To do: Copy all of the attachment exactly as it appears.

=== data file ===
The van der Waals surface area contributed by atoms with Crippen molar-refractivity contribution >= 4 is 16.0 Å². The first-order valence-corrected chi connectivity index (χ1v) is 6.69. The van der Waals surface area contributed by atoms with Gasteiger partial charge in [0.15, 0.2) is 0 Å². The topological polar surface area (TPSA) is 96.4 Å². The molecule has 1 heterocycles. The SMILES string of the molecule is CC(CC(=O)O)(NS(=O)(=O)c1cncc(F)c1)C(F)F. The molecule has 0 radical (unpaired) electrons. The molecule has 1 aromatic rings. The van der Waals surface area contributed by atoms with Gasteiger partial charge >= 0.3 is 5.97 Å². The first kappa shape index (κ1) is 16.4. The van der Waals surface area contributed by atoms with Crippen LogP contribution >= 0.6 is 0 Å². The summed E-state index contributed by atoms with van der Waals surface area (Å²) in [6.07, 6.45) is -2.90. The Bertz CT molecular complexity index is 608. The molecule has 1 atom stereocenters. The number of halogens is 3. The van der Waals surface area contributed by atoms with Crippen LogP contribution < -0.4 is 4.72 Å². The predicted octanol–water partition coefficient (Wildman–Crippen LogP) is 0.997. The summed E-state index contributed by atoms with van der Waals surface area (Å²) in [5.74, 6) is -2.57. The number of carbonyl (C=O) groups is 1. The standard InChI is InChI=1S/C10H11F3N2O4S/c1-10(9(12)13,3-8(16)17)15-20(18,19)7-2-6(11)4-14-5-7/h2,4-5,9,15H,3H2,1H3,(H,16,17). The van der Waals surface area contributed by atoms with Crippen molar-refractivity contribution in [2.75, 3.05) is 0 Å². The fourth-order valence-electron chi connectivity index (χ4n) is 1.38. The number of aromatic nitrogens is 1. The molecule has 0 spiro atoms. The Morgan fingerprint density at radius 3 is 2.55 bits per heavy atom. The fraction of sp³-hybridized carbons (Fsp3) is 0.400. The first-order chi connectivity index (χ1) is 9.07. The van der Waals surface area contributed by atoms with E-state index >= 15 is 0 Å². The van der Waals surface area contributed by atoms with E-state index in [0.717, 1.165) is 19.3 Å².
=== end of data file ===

The van der Waals surface area contributed by atoms with Crippen molar-refractivity contribution >= 4 is 16.0 Å². The first-order valence-corrected chi connectivity index (χ1v) is 6.69. The van der Waals surface area contributed by atoms with Gasteiger partial charge in [0.15, 0.2) is 0 Å². The topological polar surface area (TPSA) is 96.4 Å². The molecule has 1 heterocycles. The SMILES string of the molecule is CC(CC(=O)O)(NS(=O)(=O)c1cncc(F)c1)C(F)F. The molecule has 0 radical (unpaired) electrons. The molecule has 1 aromatic rings. The van der Waals surface area contributed by atoms with Gasteiger partial charge >= 0.3 is 5.97 Å². The first kappa shape index (κ1) is 16.4. The van der Waals surface area contributed by atoms with Crippen LogP contribution >= 0.6 is 0 Å². The summed E-state index contributed by atoms with van der Waals surface area (Å²) in [6.07, 6.45) is -2.90. The Bertz CT molecular complexity index is 608. The molecule has 1 atom stereocenters. The number of halogens is 3. The van der Waals surface area contributed by atoms with Crippen LogP contribution < -0.4 is 4.72 Å². The predicted octanol–water partition coefficient (Wildman–Crippen LogP) is 0.997. The summed E-state index contributed by atoms with van der Waals surface area (Å²) in [5.74, 6) is -2.57. The number of carbonyl (C=O) groups is 1. The standard InChI is InChI=1S/C10H11F3N2O4S/c1-10(9(12)13,3-8(16)17)15-20(18,19)7-2-6(11)4-14-5-7/h2,4-5,9,15H,3H2,1H3,(H,16,17). The van der Waals surface area contributed by atoms with Crippen molar-refractivity contribution in [2.75, 3.05) is 0 Å². The fourth-order valence-electron chi connectivity index (χ4n) is 1.38. The number of aromatic nitrogens is 1. The molecule has 0 spiro atoms. The Morgan fingerprint density at radius 3 is 2.55 bits per heavy atom. The fraction of sp³-hybridized carbons (Fsp3) is 0.400. The first-order chi connectivity index (χ1) is 9.07. The van der Waals surface area contributed by atoms with E-state index >= 15 is 0 Å². The van der Waals surface area contributed by atoms with E-state index in [0.717, 1.165) is 19.3 Å².